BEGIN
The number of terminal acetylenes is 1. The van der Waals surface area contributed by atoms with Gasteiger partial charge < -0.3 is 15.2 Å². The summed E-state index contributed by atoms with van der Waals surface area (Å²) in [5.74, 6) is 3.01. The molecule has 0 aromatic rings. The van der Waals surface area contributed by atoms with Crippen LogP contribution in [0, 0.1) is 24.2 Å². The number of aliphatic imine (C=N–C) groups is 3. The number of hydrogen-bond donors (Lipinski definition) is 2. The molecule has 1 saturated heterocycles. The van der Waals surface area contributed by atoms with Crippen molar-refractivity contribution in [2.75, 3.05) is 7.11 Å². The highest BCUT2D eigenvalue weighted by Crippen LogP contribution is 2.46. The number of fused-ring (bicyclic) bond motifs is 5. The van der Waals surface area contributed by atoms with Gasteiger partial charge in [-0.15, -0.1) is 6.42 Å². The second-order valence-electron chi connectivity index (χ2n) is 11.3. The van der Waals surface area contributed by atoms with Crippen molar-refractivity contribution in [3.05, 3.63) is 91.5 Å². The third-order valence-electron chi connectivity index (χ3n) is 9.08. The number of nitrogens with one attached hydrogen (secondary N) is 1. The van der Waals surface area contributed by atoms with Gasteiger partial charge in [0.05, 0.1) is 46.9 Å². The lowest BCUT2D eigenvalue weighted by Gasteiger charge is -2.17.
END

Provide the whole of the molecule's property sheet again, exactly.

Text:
The number of terminal acetylenes is 1. The van der Waals surface area contributed by atoms with Gasteiger partial charge < -0.3 is 15.2 Å². The summed E-state index contributed by atoms with van der Waals surface area (Å²) in [5.74, 6) is 3.01. The molecule has 0 aromatic rings. The van der Waals surface area contributed by atoms with Crippen LogP contribution in [0, 0.1) is 24.2 Å². The number of aliphatic imine (C=N–C) groups is 3. The number of hydrogen-bond donors (Lipinski definition) is 2. The molecule has 1 saturated heterocycles. The van der Waals surface area contributed by atoms with Crippen molar-refractivity contribution in [2.75, 3.05) is 7.11 Å². The highest BCUT2D eigenvalue weighted by Crippen LogP contribution is 2.46. The number of fused-ring (bicyclic) bond motifs is 5. The van der Waals surface area contributed by atoms with Gasteiger partial charge in [-0.15, -0.1) is 6.42 Å². The second-order valence-electron chi connectivity index (χ2n) is 11.3. The van der Waals surface area contributed by atoms with Crippen molar-refractivity contribution in [3.05, 3.63) is 91.5 Å². The third-order valence-electron chi connectivity index (χ3n) is 9.08. The number of nitrogens with one attached hydrogen (secondary N) is 1. The van der Waals surface area contributed by atoms with Gasteiger partial charge in [0.05, 0.1) is 46.9 Å². The lowest BCUT2D eigenvalue weighted by Gasteiger charge is -2.17.